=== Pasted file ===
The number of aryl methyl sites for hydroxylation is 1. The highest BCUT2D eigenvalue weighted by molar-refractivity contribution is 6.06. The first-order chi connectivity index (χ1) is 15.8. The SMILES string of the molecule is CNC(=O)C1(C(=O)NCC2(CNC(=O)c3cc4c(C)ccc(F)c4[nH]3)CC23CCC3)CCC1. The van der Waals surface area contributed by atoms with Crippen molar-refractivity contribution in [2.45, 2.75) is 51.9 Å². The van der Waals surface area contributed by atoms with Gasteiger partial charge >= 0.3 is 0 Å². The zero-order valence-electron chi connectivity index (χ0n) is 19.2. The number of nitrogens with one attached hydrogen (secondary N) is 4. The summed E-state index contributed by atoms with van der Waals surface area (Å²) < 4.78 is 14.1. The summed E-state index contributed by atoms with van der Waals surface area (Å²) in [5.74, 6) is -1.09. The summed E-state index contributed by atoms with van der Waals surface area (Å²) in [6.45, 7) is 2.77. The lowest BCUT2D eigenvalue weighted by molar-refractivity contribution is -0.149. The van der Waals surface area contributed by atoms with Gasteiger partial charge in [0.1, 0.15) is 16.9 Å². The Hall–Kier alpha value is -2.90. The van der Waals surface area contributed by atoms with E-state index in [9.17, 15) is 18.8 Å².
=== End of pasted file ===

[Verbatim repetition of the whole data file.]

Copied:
The number of aryl methyl sites for hydroxylation is 1. The highest BCUT2D eigenvalue weighted by molar-refractivity contribution is 6.06. The first-order chi connectivity index (χ1) is 15.8. The SMILES string of the molecule is CNC(=O)C1(C(=O)NCC2(CNC(=O)c3cc4c(C)ccc(F)c4[nH]3)CC23CCC3)CCC1. The van der Waals surface area contributed by atoms with Crippen molar-refractivity contribution in [2.45, 2.75) is 51.9 Å². The van der Waals surface area contributed by atoms with Gasteiger partial charge >= 0.3 is 0 Å². The zero-order valence-electron chi connectivity index (χ0n) is 19.2. The number of nitrogens with one attached hydrogen (secondary N) is 4. The summed E-state index contributed by atoms with van der Waals surface area (Å²) < 4.78 is 14.1. The summed E-state index contributed by atoms with van der Waals surface area (Å²) in [5.74, 6) is -1.09. The summed E-state index contributed by atoms with van der Waals surface area (Å²) in [6.45, 7) is 2.77. The lowest BCUT2D eigenvalue weighted by molar-refractivity contribution is -0.149. The van der Waals surface area contributed by atoms with Gasteiger partial charge in [0.1, 0.15) is 16.9 Å². The Hall–Kier alpha value is -2.90. The van der Waals surface area contributed by atoms with E-state index in [9.17, 15) is 18.8 Å².